I don’t have an issue with atheism. It is your choice. I really don’t care. It isn’t my job to convince you otherwise. What is my job is to live the life that I have been called to to make the world a better place. I would really like to believe that others have the same goal. We won’t get far if the starting point for improving the world is a pogrom against people of faith.

I give to charity because I believe that it is right. I have no need to earn points with God. Christian faith shouldn’t work like that. That is does in many instances is a source of sorrow and a need for education and reform, but that is a different thread.

@Hank I’m not sure that a six point difference in IQ translates into atheist being richer. Correlation isn’t causation. I have seen this study pulled out before. It is one study, hardly an earth shattering contribution. I could just as easily argue that atheists are richer because they don’t give as much back to society, and my argument would be just as wrong.





Ugh…
Hank,

In your response to my post you state “To accurately determine who is “most generous” there’d have to be a survey of donors to non-religious causes.”
YES! That is my point. How then can you assert in your blog title “Atheists are the most generous”?
I do not assert that the religious are more generous. I’m making no positive claims. However, like any decent skeptic, when I see a claim that doesn’t match my empirical experiences (eg. I’ve seen studies claiming the opposite of your assertion), I question the claim and demand evidence.
You have provided none and the burden of proof lies with you because you made the claim.





@Pastor_Alex

So you are saying that you do not derive your morality from bronze age mythology but rather you consider it to be an inherent human trait, perhaps with an evolutionary basis ?

 





@ Pastor Alex (and everyone else) - I just want to say that Pastor Alex is a great person, indeed very open-minded and Generous.

Regarding my headline - “Atheists are the most generous…”
it’s a true statement when applied to the 2 categories I presented
namely, that the 3 most generous individual donors are atheists
and that atheists have the leading team in Kiva micro-lending

Headlines - due to their brevity - are often simplistic condensed expressions of very complicated topics -

like I said before, I think it’s wonderful that both atheists and religious people are charitable, and I don’t intend to portray the religious as non-generous.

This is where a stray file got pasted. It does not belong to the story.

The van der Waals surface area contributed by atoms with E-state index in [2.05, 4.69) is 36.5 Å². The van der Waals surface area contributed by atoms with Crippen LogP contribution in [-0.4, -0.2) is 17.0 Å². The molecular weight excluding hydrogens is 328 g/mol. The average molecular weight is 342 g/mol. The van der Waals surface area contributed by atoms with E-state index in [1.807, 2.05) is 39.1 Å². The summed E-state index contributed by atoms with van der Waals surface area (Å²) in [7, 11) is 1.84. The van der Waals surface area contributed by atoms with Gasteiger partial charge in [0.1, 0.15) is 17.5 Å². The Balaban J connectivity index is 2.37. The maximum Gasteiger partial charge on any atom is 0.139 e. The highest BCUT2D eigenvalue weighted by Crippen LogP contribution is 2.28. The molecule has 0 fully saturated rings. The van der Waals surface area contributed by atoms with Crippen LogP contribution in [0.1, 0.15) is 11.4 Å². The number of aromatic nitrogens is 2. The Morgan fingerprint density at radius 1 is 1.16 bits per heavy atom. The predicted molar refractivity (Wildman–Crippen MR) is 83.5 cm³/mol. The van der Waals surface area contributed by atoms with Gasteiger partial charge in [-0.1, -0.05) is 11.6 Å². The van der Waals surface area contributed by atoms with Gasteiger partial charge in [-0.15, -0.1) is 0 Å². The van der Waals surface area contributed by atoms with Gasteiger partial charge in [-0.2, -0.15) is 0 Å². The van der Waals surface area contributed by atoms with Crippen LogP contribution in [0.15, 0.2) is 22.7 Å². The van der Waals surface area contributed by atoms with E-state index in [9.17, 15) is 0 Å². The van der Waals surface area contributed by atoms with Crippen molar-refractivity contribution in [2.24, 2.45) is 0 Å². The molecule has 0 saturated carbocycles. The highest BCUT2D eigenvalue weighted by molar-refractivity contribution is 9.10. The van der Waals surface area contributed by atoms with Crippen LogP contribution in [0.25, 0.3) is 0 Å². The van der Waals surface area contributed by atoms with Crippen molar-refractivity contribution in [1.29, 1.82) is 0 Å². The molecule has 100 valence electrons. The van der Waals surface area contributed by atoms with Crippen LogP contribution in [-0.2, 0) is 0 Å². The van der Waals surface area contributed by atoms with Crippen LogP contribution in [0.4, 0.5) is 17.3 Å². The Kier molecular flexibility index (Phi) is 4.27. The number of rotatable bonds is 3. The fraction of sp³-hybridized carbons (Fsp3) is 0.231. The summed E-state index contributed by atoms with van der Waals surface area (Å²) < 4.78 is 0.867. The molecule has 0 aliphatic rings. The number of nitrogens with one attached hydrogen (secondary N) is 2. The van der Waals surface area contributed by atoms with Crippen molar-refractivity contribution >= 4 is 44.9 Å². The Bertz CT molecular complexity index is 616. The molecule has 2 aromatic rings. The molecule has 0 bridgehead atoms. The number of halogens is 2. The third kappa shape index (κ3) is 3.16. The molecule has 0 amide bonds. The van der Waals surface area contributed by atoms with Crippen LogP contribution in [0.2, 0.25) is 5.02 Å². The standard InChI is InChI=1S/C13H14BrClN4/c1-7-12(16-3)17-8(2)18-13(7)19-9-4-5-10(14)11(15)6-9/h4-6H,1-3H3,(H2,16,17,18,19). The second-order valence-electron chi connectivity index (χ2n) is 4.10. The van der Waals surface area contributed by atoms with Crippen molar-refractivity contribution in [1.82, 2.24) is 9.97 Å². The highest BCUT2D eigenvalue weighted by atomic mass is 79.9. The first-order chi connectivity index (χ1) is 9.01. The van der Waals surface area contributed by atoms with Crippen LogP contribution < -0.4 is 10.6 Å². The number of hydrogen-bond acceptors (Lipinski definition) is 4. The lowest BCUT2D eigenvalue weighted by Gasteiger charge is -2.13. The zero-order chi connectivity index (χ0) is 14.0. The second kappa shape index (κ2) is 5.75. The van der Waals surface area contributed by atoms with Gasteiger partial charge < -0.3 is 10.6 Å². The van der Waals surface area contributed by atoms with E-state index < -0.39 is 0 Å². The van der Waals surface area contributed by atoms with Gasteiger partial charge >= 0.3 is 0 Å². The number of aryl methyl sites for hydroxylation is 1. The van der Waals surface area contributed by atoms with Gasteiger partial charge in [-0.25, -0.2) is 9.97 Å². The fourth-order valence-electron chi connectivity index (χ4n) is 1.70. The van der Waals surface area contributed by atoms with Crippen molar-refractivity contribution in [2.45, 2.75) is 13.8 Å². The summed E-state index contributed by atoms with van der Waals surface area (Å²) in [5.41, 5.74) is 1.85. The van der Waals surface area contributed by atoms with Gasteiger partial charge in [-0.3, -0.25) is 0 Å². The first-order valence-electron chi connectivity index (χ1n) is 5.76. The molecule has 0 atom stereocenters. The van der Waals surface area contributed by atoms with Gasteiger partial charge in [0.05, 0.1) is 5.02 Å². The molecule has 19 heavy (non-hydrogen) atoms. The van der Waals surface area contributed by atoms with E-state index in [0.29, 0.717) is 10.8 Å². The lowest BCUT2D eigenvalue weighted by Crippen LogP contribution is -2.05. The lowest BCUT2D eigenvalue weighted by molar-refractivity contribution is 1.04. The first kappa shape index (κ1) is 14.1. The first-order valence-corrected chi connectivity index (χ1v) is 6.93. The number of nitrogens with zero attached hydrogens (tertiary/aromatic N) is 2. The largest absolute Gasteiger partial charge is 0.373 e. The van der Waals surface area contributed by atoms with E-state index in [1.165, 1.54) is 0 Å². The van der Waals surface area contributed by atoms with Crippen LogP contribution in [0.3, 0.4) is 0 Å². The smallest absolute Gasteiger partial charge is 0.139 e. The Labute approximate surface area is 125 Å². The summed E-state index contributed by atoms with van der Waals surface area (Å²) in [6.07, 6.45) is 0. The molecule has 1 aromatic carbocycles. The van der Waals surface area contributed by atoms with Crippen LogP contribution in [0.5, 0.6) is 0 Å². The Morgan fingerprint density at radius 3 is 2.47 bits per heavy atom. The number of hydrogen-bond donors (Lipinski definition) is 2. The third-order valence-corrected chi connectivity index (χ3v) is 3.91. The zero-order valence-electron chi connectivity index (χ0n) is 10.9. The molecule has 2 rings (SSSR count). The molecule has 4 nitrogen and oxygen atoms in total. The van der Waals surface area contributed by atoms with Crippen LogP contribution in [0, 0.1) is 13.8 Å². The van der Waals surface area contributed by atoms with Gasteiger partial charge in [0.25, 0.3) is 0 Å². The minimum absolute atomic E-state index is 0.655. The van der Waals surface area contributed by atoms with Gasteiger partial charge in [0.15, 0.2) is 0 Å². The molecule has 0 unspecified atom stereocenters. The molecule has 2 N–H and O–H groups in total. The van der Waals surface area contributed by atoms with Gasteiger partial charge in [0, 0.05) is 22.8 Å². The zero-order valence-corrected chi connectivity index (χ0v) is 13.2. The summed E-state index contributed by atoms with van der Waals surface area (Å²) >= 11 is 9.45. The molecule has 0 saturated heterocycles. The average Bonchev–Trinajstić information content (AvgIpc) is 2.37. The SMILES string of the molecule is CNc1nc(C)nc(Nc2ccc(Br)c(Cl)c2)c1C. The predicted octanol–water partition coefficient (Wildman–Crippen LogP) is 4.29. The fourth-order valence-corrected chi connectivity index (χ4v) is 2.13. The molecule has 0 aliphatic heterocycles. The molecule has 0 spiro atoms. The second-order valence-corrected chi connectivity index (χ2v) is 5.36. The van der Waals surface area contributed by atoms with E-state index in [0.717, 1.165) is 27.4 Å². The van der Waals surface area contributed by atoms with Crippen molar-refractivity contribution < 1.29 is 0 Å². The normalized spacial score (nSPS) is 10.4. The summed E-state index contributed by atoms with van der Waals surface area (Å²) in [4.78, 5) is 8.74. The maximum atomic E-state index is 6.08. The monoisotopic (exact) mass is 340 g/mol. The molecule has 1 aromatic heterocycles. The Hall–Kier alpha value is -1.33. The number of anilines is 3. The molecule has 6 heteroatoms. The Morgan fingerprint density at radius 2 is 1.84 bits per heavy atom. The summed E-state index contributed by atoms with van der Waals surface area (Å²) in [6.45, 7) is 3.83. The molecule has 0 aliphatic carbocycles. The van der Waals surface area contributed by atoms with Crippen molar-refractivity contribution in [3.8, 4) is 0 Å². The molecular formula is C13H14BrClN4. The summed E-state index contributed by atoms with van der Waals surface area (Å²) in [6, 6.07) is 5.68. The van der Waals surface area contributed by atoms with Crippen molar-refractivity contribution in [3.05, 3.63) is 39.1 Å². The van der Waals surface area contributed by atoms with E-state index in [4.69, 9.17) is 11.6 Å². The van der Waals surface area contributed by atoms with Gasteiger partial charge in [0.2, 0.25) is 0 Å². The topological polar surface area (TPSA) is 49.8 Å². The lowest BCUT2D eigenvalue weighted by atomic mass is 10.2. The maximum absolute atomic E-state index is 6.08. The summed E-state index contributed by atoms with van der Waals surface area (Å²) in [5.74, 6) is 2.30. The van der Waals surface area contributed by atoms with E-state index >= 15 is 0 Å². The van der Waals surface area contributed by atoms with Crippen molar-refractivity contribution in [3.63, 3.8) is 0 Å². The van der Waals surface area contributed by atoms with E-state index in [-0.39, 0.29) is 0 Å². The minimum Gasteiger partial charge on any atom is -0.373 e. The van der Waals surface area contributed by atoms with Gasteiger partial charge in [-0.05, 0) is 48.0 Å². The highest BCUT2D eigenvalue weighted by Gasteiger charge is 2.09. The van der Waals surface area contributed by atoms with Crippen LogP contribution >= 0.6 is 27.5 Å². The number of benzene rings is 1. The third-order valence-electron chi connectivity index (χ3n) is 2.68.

However, there’s been a long history of religious people claiming moral superiority, and I am pleased to present evidence to the contrary.

The best situation that could arise from this—is a competitive increase in charitable giving, from all religious and non-religious people!  A furious outpouring of donations by everyone, to prove that their belief system is the most Altruistic!

what a healthy way to compete - far better than wars, or burning at the stake, or stoning…





I derive morality from the core statement of Scripture, which is not the inerrant WORD OF GOD in my understanding but the story of people’s relationship with the world, each other and the divine. That core statement is “Love God with everything you’ve got and Love your neighbour as you love yourself.” (From the Pastor Alex paraphrase)
If you want a more in depth discussion of ethics you are welcome to look at the very rough and not quite complete draft of a book I’m working on in the area of Human Rights and Responsibilities.

http://responsiblist.blogspot.com/2011/11/at-edge-of-human-rights-introduction.html?spref=fb

Any comments, arguments, feedback is welcome, though I would really like critical thinking rather than “You mention the Bible so you’re wrong.” What ever else the Bible has, there is a lot of wisdom to be found as long as you don’t take yourself too seriously.





Pastor_Alex has a point in saying the rich give huge amounts they will never miss, and as an atheist / agnostic,  I very much like Luke 21:

As Jesus looked up, he saw the rich putting their gifts into the temple treasury.  He also saw a poor widow put in two very small copper coins. “Truly I tell you,” he said, “this poor widow has put in more than all the others.  All these people gave their gifts out of their wealth; but she out of her poverty put in all she had to live on